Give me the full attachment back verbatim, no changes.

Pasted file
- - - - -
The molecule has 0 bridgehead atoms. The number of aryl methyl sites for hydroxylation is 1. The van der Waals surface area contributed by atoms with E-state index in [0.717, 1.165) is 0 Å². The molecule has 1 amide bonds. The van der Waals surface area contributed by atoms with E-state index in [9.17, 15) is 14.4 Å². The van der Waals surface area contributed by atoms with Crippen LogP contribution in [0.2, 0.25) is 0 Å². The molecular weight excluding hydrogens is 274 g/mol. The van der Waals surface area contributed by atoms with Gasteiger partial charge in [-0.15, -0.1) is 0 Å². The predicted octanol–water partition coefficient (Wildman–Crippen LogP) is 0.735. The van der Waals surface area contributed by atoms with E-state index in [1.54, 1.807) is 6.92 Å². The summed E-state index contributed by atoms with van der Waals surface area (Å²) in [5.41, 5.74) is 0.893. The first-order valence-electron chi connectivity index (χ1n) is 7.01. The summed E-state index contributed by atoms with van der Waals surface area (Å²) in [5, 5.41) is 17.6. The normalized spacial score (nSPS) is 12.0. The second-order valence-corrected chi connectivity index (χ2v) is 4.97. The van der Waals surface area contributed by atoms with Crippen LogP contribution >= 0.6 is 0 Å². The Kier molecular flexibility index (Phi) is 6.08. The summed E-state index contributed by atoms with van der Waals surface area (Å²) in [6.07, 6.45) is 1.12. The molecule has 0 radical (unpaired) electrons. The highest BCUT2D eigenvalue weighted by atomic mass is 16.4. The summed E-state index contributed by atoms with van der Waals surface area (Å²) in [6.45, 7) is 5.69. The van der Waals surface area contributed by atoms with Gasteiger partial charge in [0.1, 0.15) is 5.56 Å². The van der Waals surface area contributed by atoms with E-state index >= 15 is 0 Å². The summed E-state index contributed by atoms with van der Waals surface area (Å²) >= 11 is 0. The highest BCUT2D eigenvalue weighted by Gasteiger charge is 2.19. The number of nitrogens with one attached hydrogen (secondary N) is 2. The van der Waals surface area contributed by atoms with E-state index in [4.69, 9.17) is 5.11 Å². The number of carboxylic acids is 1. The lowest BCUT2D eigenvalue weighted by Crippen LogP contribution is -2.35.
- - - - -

The molecule has 0 bridgehead atoms. The number of aryl methyl sites for hydroxylation is 1. The van der Waals surface area contributed by atoms with E-state index in [0.717, 1.165) is 0 Å². The molecule has 1 amide bonds. The van der Waals surface area contributed by atoms with E-state index in [9.17, 15) is 14.4 Å². The van der Waals surface area contributed by atoms with Crippen LogP contribution in [0.2, 0.25) is 0 Å². The molecular weight excluding hydrogens is 274 g/mol. The van der Waals surface area contributed by atoms with Gasteiger partial charge in [-0.15, -0.1) is 0 Å². The predicted octanol–water partition coefficient (Wildman–Crippen LogP) is 0.735. The van der Waals surface area contributed by atoms with E-state index in [1.54, 1.807) is 6.92 Å². The summed E-state index contributed by atoms with van der Waals surface area (Å²) in [5.41, 5.74) is 0.893. The first-order valence-electron chi connectivity index (χ1n) is 7.01. The summed E-state index contributed by atoms with van der Waals surface area (Å²) in [5, 5.41) is 17.6. The normalized spacial score (nSPS) is 12.0. The second-order valence-corrected chi connectivity index (χ2v) is 4.97. The van der Waals surface area contributed by atoms with Crippen LogP contribution >= 0.6 is 0 Å². The Kier molecular flexibility index (Phi) is 6.08. The summed E-state index contributed by atoms with van der Waals surface area (Å²) in [6.07, 6.45) is 1.12. The molecule has 0 radical (unpaired) electrons. The highest BCUT2D eigenvalue weighted by atomic mass is 16.4. The summed E-state index contributed by atoms with van der Waals surface area (Å²) in [6.45, 7) is 5.69. The van der Waals surface area contributed by atoms with Gasteiger partial charge in [0.1, 0.15) is 5.56 Å². The van der Waals surface area contributed by atoms with E-state index >= 15 is 0 Å². The summed E-state index contributed by atoms with van der Waals surface area (Å²) >= 11 is 0. The highest BCUT2D eigenvalue weighted by Gasteiger charge is 2.19. The number of nitrogens with one attached hydrogen (secondary N) is 2. The van der Waals surface area contributed by atoms with E-state index in [4.69, 9.17) is 5.11 Å². The number of carboxylic acids is 1. The lowest BCUT2D eigenvalue weighted by Crippen LogP contribution is -2.35.